The ECB is under fire from all sides for its inability to stimulate Europe's economies. This column puts the case for an informal European ‘praesidium’ within the Eurogroup to coordinate wider stimulus and reform measures. This will inevitably lead to the appointment of a European finance minister – the Eurozone's equivalent of Alexander Hamilton, the first Treasury Secretary in the history of the US.
Sylvester Eijffinger, 31 August 2016
Kristin Forbes, 16 May 2016
Current accounts deficits are driven by different variables, with a trade deficit being a major component. In this video, Kristin Forbes outlines a model to understand when deficits are worrying. When countries run current account deficits, we need to go beyond trade deficits and focus on financial channels and vulnerabilities. Deficits can be risky, but can also be risk-sharing. This video was recorded in March 2016 during the Royal Economic Society’s Annual Conference held at the University of Sussex.
Stefano Micossi, 07 September 2015
The sovereign debt and banking crises of 2010-12 have led to significant changes in the institutions of the Eurozone. The credibility of common policies regarding budgetary discipline and economic convergence remains weak. This chapter proposes that the way forward is to gradually bring common economic policies under the oversight of the European Parliament and to strengthen the role of the Commission. The picture must be completed with getting national parliaments more involved in the European policy process. The present state of the Eurozone could be seen as a sort of political equilibrium, likely to be economically unstable.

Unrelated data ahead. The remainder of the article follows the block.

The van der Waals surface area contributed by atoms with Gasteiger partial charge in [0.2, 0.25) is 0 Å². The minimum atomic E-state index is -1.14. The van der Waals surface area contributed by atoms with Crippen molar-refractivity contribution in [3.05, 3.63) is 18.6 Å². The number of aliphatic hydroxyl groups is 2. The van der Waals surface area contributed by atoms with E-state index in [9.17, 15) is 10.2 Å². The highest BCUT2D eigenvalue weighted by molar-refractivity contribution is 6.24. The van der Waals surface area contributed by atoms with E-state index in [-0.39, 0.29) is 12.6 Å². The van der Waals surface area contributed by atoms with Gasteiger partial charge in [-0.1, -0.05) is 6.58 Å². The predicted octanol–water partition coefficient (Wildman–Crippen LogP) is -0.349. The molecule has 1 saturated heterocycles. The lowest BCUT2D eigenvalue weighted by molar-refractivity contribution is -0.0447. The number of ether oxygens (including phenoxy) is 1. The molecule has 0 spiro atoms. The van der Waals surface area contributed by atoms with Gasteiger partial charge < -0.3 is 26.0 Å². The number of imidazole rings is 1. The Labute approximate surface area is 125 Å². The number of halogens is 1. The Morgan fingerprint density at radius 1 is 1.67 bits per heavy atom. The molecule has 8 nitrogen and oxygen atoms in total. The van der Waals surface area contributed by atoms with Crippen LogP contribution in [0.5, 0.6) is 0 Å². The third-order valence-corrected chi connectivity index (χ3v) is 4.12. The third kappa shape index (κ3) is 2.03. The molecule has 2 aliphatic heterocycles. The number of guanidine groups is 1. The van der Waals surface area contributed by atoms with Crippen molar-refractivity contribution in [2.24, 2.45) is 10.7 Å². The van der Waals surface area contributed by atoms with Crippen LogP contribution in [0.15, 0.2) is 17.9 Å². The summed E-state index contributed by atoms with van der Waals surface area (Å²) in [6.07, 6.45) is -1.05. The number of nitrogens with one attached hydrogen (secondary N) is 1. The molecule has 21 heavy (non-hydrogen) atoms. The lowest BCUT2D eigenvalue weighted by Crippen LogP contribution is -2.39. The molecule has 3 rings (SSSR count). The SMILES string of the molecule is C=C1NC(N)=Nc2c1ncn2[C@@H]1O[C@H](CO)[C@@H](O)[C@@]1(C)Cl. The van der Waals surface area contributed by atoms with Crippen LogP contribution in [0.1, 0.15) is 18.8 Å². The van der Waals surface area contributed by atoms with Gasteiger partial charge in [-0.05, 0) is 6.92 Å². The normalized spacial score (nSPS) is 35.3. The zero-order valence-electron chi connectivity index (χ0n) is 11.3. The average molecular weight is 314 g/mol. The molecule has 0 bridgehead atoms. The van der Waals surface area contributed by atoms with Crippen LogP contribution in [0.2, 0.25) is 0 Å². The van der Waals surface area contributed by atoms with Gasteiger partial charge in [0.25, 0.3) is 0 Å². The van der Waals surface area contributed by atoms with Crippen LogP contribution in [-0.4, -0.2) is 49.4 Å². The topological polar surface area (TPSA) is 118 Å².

Margherita Comola, Marcel Fafchamps, 04 November 2014
How should researchers investigate the true role of people’s self-reported social links in getting a job, getting a favour or simply getting information? This column introduces a framework to estimate the process by which people’s self-reported social links are formed. The authors show that different link formation rules predict the different network structures seen in data from a risk-sharing survey in a Tanzanian village and the diffusion of agricultural knowledge in the Indian state of Maharashtra.
Mathias Hoffmann, Bent Sørensen, 09 November 2012
How do members of existing monetary unions share risk? Drawing on a decade of research, this column argues that fiscal transfers in fact make a limited contribution to economic coherence. In the context of Europe’s current crisis, the evidence suggests that unfinished capital market integration must be completed if we wish to see adequate and effective risk sharing.
Sebnem Kalemli-Ozcan, Bent Sørensen, 23 May 2012
News reports today are full of negative stories on the Eurozone. This column presents evidence of a much-overlooked benefit. The common currency has led to increased financial integration and in turn increased risk sharing, which helps to significantly reduce output shocks. Those arguing for a break up of the Eurozone should take note.
Torben Andersen, 27 September 2010
Springing from the debate over the Danish flexicurity system, the author of CEPR DP8025 outlines a model in which incentive effects of tax-financed unemployment benefits are balanced by direct and indirect insurance benefits. Such benefits may increase labour market flexibility by making job searches less risky for workers.
Robert Flood, Akito Matsumoto, Nancy Marion, 12 January 2010
Financial globalisation makes it easier for individuals to trade financial assets, and that should help them diversify against country-specific risks. But empirical support for improved international risk sharing is limited. This column says that there is evidence of improved international risk sharing, and it comes mostly from the convergence in rates of consumption growth among countries.